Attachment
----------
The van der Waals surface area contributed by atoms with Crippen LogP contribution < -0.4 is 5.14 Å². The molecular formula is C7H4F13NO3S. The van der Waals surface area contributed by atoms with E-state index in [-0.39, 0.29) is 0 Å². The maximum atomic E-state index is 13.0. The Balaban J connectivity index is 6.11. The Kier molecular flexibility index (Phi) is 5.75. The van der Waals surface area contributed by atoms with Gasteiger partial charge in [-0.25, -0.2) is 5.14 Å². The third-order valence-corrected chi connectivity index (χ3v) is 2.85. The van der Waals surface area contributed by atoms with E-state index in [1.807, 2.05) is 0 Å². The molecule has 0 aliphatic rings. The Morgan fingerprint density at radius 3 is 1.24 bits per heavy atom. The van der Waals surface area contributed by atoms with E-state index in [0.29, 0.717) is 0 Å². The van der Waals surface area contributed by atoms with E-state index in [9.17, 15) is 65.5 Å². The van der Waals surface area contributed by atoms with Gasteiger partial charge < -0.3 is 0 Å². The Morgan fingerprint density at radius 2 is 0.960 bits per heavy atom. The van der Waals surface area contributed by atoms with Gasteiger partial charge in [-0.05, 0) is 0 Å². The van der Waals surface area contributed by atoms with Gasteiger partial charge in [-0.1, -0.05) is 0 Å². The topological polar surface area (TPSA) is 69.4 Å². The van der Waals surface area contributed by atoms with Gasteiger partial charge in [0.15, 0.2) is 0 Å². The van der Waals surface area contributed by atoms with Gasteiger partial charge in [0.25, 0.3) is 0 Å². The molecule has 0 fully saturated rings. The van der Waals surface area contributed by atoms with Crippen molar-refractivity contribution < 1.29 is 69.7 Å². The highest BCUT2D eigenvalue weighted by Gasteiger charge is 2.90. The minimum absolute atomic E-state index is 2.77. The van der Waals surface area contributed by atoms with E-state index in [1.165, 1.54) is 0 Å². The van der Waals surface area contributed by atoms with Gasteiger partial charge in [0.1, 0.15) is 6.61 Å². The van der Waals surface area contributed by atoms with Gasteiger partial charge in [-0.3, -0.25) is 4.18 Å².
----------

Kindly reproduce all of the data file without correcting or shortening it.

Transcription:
The van der Waals surface area contributed by atoms with Crippen LogP contribution < -0.4 is 5.14 Å². The molecular formula is C7H4F13NO3S. The van der Waals surface area contributed by atoms with E-state index in [-0.39, 0.29) is 0 Å². The maximum atomic E-state index is 13.0. The Balaban J connectivity index is 6.11. The Kier molecular flexibility index (Phi) is 5.75. The van der Waals surface area contributed by atoms with Gasteiger partial charge in [-0.25, -0.2) is 5.14 Å². The third-order valence-corrected chi connectivity index (χ3v) is 2.85. The van der Waals surface area contributed by atoms with E-state index in [1.807, 2.05) is 0 Å². The molecule has 0 aliphatic rings. The Morgan fingerprint density at radius 3 is 1.24 bits per heavy atom. The van der Waals surface area contributed by atoms with E-state index in [0.29, 0.717) is 0 Å². The van der Waals surface area contributed by atoms with E-state index in [9.17, 15) is 65.5 Å². The van der Waals surface area contributed by atoms with Gasteiger partial charge < -0.3 is 0 Å². The Morgan fingerprint density at radius 2 is 0.960 bits per heavy atom. The van der Waals surface area contributed by atoms with Gasteiger partial charge in [-0.05, 0) is 0 Å². The van der Waals surface area contributed by atoms with Gasteiger partial charge in [-0.1, -0.05) is 0 Å². The topological polar surface area (TPSA) is 69.4 Å². The van der Waals surface area contributed by atoms with Gasteiger partial charge in [0.15, 0.2) is 0 Å². The van der Waals surface area contributed by atoms with Gasteiger partial charge in [0.25, 0.3) is 0 Å². The molecule has 0 fully saturated rings. The van der Waals surface area contributed by atoms with Crippen molar-refractivity contribution < 1.29 is 69.7 Å². The highest BCUT2D eigenvalue weighted by Gasteiger charge is 2.90. The minimum absolute atomic E-state index is 2.77. The van der Waals surface area contributed by atoms with E-state index in [1.165, 1.54) is 0 Å². The van der Waals surface area contributed by atoms with Gasteiger partial charge in [0.1, 0.15) is 6.61 Å². The van der Waals surface area contributed by atoms with Gasteiger partial charge in [-0.3, -0.25) is 4.18 Å².